Could Your Doctor Use A Coach?

medical malpractice coach.jpgDr, Atul Gawande, one of the heroes of this blog, has a great new article in The New Yorker on the importance of coaches in improving performance.
As Dr. Gawande notes in his article, for the first several years after becoming a surgeon, the rate of complication in operations he performed declined — until he was beating national averages. But then his performance plateaued. His rate of complications continued to be exemplary but it was not falling anymore.
Then Dr. Gawande took a single lesson with a tennis coach that really improved his game. Soon afterward, Dr. Gawande was watching a tennis tournament and the camera panned to Rafael Nadel’s coach. A thought occurred to Dr. Gawande that has occurred to few others in medicine: If Rafael Nadel, who’s the best in the world at what he does, can benefit from coaching why can’t doctors and surgeons?
We tend to think doctors and surgeons don’t need coaching because they’ve already acquired all the knowledge and mastered all the techniques that are necessary to do their job. Very often, wrapped up in our whole notion of professionalism is the idea that a professional is someone who is done with education, someone who does not need to be taught anything further. But in certain fields, the most elite practitioners continue to receiving coaching and tutelage.
The dichotomy exists in music. Most instrumentalists don’t have coaches; they graduate from music school and are thought to have received all the coaching that they need. (Yitzhak Perlman is a rare and notable exception; he attributes much of his success to the coaching of his wife, a concert-level violinist herself). But vocalists differ: all of the world’s best vocalists have voice coaches. Rather than reflecting some underlying difference in the complexity of playing an instrument and singing, the differing attitudes toward coaching appears to be a historical contingency, a quirk.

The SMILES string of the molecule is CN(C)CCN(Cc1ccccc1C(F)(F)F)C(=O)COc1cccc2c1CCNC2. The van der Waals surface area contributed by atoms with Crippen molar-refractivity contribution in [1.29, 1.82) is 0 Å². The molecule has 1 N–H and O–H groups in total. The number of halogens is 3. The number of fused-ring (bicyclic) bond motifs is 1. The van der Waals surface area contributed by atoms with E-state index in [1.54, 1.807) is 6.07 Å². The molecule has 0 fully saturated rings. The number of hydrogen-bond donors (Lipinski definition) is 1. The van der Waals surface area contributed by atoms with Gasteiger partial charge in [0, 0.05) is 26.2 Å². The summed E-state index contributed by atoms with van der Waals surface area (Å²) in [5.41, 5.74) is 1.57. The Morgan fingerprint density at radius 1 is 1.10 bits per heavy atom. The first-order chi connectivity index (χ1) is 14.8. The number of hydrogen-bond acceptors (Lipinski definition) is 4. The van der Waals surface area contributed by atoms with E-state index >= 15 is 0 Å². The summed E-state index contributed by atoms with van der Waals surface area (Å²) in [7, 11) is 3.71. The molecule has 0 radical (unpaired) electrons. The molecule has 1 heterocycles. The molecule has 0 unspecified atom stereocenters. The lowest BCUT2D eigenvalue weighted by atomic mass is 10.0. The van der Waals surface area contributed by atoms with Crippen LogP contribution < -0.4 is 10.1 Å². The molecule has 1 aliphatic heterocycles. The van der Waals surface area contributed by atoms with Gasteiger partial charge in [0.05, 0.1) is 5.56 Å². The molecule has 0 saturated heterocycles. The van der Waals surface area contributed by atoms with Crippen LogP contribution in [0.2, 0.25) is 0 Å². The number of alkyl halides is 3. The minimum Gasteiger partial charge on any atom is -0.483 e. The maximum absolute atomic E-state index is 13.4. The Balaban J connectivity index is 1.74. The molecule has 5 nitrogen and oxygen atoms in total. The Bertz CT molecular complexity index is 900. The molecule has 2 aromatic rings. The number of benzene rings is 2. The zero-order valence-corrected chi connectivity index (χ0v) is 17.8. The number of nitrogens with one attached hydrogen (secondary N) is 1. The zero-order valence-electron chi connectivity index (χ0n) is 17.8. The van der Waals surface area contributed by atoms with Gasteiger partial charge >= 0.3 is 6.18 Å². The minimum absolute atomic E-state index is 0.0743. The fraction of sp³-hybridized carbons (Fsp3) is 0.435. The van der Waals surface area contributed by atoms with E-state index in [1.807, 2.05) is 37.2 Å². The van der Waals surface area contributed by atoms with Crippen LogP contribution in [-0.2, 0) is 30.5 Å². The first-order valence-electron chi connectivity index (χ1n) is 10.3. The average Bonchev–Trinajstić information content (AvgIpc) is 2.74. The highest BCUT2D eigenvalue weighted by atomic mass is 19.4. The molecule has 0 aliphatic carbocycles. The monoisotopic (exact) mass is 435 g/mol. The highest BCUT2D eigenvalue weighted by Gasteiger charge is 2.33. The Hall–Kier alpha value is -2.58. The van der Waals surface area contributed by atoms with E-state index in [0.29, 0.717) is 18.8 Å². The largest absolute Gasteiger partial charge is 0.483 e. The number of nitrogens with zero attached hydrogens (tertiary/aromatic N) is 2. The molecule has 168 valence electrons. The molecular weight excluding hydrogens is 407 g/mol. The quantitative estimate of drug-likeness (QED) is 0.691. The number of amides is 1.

Gawande convinced one of his former professors, Dr. Robert Osteen, to come out of retirement and coach him in the operating room. The first operation that Dr. Osteen coached – a thyroidectomy – was not one that Osteen had performed a lot in his career. But after the operation was over, Dr. Osteen had some great coaching tips for Dr. Gawande. Dr. Osteen noticed that the way Dr. Gawande had draped the patient, while perfect from the standpoint of maintaining a sterile environment, interfered with the movement of the surgical assistant and the resident. Dr. Osteen gave Gawande a list of other equally astute coaching tips.
Since taking on a coach, Dr. Gawande’s complication rate has gone down. The sample size is, at present, too small to declare the coaching to have been a statistically significant contributor to the decreased rate of complications, but Dr. Gawande believes that the coaching will prove to be important.
Dr. Gawande closes the article with an anecdote of one patient in the operating room who, prior to being put under anesthesia, asks who Dr. Osteen is. When Dr. Gawande explains to the patient that Osteen is in effect a coach, the patient gives him an uneasy look.
If your doctor ever tells you that she has a coach, perhaps you should count yourself lucky instead of sharing that patient’s unease.

This blog in maintained by the Boston medical malpractice lawyers at The Law Office of Alan H. Crede, P.C.